The negative evidence has been piling up, say critics of the strict austerity imposed on many European countries to force budgetary and economic reforms. While those reforms are intended to usher in more sustainable growth eventually, today several European economies are slipping back into recession (Spain, Italy, Portugal, Ireland, Greece and the UK).

It’s evidence that policies that might work over the long term can have devastating consequences in the short term if they are jammed in over too-short a period, critics contend. But what has most turned the screw on austerity views are two recent developments that sent political tremors across the continent.

First, Mark Rutte, the Prime Minister of the Netherlands, resigned after a collapse in talks over the country’s budget, which included deep cuts. The resignation followed a refusal of far-right leader Geert Wilders to agree to some 16 billion euros of budget reductions as part of an austerity package. And second, in France, incumbent President Nicolas Sarkozy looks likely to be bested by Socialist challenger Francois Hollande, who strongly advocates a watering down of austerity measures in France and in Europe more generally. Hollande says he has support throughout Europe for a plan that would encourage more economic growth measures.

Hollande says he will not sign on to Europe’s fiscal-discipline treaty unless it is retooled to include a package of growth measures. As it stands, the European Union austerity budget treaty signed in March would send the continent into a deep recession, he argues. If he wins this Sunday’s election, as looks likely, Hollande vows he will offer ideas on how to recast the treaty the following day.

The bottom line is that politics is pushing back strongly against economic policies of austerity in Europe.

Wharton finance professor Franklin Allen calls the political developments significant. “Let’s see if Hollande wins on Sunday. If he does, then this may well impact what happens in elections Ireland on May 31 and in the Netherlands in September. I think Greece’s outcome on Sunday will also be interesting.”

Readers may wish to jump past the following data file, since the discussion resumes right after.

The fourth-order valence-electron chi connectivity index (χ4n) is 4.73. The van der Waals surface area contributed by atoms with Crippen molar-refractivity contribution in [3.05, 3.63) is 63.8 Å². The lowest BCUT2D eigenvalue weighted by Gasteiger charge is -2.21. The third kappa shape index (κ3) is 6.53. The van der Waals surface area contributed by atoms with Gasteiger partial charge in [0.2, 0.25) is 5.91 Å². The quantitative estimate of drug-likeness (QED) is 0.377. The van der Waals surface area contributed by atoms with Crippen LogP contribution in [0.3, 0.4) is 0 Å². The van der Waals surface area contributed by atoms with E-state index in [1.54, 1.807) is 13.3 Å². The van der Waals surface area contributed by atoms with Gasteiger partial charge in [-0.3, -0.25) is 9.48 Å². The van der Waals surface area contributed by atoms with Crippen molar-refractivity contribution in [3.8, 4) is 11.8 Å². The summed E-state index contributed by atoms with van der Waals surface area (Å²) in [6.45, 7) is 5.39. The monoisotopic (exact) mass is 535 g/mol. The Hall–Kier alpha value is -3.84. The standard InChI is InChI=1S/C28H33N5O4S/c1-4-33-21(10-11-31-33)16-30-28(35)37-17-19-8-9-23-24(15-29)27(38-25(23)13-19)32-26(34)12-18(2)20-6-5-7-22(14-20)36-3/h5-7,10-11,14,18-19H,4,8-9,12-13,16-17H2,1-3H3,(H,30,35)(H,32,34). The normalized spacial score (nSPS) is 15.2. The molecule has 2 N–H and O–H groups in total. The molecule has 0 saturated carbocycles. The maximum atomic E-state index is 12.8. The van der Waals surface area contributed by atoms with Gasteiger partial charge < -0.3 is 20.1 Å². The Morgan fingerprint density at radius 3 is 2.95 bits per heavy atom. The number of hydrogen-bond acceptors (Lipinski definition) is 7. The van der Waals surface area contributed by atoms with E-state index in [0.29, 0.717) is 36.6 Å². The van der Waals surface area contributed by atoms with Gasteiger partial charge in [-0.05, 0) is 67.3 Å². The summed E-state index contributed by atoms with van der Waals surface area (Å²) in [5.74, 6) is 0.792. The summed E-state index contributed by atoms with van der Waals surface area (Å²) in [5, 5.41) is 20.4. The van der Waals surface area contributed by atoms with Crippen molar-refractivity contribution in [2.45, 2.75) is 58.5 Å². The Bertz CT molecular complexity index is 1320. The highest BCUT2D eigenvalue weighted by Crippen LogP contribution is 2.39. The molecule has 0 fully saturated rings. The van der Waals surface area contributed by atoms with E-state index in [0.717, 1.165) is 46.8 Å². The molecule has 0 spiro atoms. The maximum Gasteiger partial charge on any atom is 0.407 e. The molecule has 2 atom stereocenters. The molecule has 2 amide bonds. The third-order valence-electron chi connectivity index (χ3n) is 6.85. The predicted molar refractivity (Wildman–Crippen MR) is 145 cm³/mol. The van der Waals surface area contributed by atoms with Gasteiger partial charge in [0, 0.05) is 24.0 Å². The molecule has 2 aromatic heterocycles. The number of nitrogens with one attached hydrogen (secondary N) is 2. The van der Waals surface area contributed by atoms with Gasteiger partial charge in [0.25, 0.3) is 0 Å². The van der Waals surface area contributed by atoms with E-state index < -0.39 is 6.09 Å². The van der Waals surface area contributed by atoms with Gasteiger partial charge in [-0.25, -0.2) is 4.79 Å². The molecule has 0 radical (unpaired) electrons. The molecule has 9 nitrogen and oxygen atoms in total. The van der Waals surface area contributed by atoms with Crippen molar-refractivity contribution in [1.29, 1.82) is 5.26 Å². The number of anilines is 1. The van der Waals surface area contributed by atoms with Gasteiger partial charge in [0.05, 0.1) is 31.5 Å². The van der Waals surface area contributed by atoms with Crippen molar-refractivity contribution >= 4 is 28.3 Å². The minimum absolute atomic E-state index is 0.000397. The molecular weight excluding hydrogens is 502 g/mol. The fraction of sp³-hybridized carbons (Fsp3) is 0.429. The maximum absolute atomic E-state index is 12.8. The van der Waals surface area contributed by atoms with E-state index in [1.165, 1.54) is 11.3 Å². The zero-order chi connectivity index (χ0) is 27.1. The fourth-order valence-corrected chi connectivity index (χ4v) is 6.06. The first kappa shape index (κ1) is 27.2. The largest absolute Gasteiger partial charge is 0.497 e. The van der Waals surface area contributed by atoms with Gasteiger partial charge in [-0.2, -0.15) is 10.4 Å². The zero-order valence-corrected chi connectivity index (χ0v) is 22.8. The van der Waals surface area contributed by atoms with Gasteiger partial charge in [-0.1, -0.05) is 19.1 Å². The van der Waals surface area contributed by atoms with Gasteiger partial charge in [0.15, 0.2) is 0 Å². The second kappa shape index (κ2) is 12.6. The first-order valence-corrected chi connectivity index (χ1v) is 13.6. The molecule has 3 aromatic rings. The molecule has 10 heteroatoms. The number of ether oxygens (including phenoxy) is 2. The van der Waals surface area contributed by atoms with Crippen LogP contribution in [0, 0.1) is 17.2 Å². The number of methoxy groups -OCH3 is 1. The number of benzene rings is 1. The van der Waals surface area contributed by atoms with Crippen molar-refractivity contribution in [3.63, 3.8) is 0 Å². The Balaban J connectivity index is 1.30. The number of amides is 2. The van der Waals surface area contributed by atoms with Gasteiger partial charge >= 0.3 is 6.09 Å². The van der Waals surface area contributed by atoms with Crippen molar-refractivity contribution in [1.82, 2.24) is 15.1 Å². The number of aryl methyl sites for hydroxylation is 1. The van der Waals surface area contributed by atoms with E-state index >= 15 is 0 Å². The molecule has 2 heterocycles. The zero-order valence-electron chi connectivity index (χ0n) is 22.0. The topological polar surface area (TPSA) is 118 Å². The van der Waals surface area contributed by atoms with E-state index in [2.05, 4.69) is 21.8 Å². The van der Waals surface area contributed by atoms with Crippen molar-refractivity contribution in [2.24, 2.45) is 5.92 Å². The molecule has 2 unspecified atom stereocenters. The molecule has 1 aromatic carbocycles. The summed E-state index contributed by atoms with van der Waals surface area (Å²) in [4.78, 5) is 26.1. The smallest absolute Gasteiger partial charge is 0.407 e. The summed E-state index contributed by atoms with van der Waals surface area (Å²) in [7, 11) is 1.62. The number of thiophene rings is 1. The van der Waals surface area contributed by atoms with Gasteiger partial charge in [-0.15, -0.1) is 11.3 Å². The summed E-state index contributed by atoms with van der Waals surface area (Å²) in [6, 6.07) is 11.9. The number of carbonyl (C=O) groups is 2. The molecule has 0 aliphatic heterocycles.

As many European countries slip back into recession, there are signs of a shift to “those of us who have argued for economic growth first and a gradual fiscal adjustment,” says Wharton management professor Mauro Guillen. “We all hope now that the fiscal hawks realize that their strategy is not working.” But any meaningful pivot away from austerity and toward more stimulus “will only happen if GDP continues to shrink or grow very slowly. But then, I am not wishing for that.” In any case, expect strong headwinds for global firms in Europe.

Guillen adds that the best outcome “would be for governments to commit to fiscal balance over a period of three to four years, giving time for the economy to recover, tax revenue to increase and so on. But the problem is that the markets don’t believe the politicians’ commitment to fiscal austerity years down the road. They believe that if they reduce the pressure now, the politicians will relax.”

Allen thinks changes in Europe’s austerity stance are likely, at least in Spain, Italy and France (if Hollande wins).

But what will that change look like? “The problem is there are no good answers to this question,” Allen says. “If we rule out Keynesian demand stimulation, then product market reforms are the fastest acting.  But these are still measured in years. Labor reforms [take] a decade and education is even more.  The fastest is exchange rate changes. These act within months. This is why, in the end, I think it would be better if Greece, Portugal and Spain temporarily left the Eurozone.”

In Allen’s view, any shifts from austerity to more growth-oriented policies will be modest and likely slow to bring any change.